What is a standing order & how does it work?

Adam Rozsa

A standing order is a simple way to make automatic payments from your bank account. You just need to instruct your bank to pay the required amount at regular intervals - perfect to pay bills of a set amount, like your rent or a subscription service.

And because you fix the amount and frequency of payments, you’re always in control.

This guide covers all you need to know to set up a standing order, as well as some common uses for standing order payments.

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How does a standing order work?

Let’s start with how to set up a standing order with your bank or credit union. While the process will vary between banks, the basic steps are usually the same:

  • Log into online banking, head to a branch, or call your bank’s customer service team
  • Find your bank’s standing order form, which may be online or in hard copy
  • Complete the standing order request form, including details of the recipient, the amount to be paid and the dates of payments
  • Your bank will process and set up the standing order for you - this may take a few days
  • Standing order payments will be sent from your bank account to the designated recipient according to your instructions - you don’t need to take any further action

With a standing order you’re giving your bank permission to make a payment on your behalf to a company or organization. Payments should be of the same amount every time, and go out on a regular frequency - once a month on the first of the month, for example.

standing order

What can you use a standing order for?

Standing orders are used for regular and recurring payments of a fixed amount. You might choose a standing order to pay things like:

  • Your rent or mortgage
  • Regular subscription service fees
  • Fixed payments or remittances to friends or family
  • Business payments like regular, fixed retainer costs

Standing order: Pros & Cons

Standing orders are very useful and can cut down on the time you spend managing your money. Simply set up the payment once and it’ll be processed according to your request - far easier than having to remember those bills every month.

However, standing orders aren’t the only way to make automatic bank payments - and they do have a few limitations. Here are some standing order pros and cons to consider.


  • Set up your standing order once, and you don’t need to remember to make future payments or mail in checks. Just make sure there’s enough in the account to cover the cost
  • Easy and cheap - or even free - way to set up automatic payments from your bank account
  • You retain control over the payments you make with standing orders - the organization can not change the amount or date of payment


  • Getting your bank to pay a standing order requires advance notice - it’s not for immediate or urgent transfers
  • With standing orders, banks can only pay a fixed amount to the recipient - which means you can’t use this for variable bills like utilities
  • Customers don’t have protection if a payment is made incorrectly in the same way as they do with direct debits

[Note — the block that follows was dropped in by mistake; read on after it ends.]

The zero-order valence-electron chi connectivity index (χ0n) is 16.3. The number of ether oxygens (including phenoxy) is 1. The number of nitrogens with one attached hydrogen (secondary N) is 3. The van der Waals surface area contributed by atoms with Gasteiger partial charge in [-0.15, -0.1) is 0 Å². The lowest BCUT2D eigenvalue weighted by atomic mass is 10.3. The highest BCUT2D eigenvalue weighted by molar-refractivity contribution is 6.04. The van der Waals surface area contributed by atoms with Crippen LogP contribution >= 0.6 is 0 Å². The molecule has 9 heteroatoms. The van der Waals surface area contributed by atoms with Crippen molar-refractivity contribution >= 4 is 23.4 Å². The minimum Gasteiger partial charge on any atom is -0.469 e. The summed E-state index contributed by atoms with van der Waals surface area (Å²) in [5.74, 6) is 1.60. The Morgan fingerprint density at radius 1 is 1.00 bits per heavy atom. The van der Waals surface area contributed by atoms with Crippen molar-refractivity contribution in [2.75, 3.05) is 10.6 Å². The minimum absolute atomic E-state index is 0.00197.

standing order

What is the difference between standing order and direct debit?

Direct debits are another popular way to arrange recurring payments direct from your bank account to a company or organization.

Direct debits are different to standing orders in a few ways. When you want to set up a direct debit, you’ll complete a mandate or request form which authorizes a company or organization to collect money directly from your bank account.

The company is then in control of the date of payment and the amount being transferred - although the customer will always know in advance what’s being deducted and when.

In some sense, this makes direct debits more flexible than standing orders. You can use them for variable payments where the due date or amount might change from time to time - paying a credit card or utility bill for example.

Let’s take a look at the key differences between standing orders and direct debits - you can also learn more about direct debit payments in this handy guide.

Standing orderDirect debit
Setting upSet up your standing order through your own bank - this is usually possible by completing a standing order form on your regular online banking page

Complete the recipient organization’s direct debit mandate

Your guide to setting up direct debits, here

CostFree or low costUsually free
Failure ratePayments are processed automatically as long as there are sufficient funds in your accountPayments are processed automatically as long as there are sufficient funds in your account
FlexibilityPayments are set at an amount and frequency decided by the customerPayments can be made of variable amounts and frequency - but the customer must know in advance of the payment date and amount
Customer protectionLowHigh - customers can get a refund if payments are incorrectly processed

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Please see terms of use and product availability for your region or visit Wise fees and pricing for the most up to date pricing and fee information.

This publication is provided for general information purposes and does not constitute legal, tax or other professional advice from Wise Payments Limited or its subsidiaries and its affiliates, and it is not intended as a substitute for obtaining advice from a financial advisor or any other professional.

We make no representations, warranties or guarantees, whether expressed or implied, that the content in the publication is accurate, complete or up to date.

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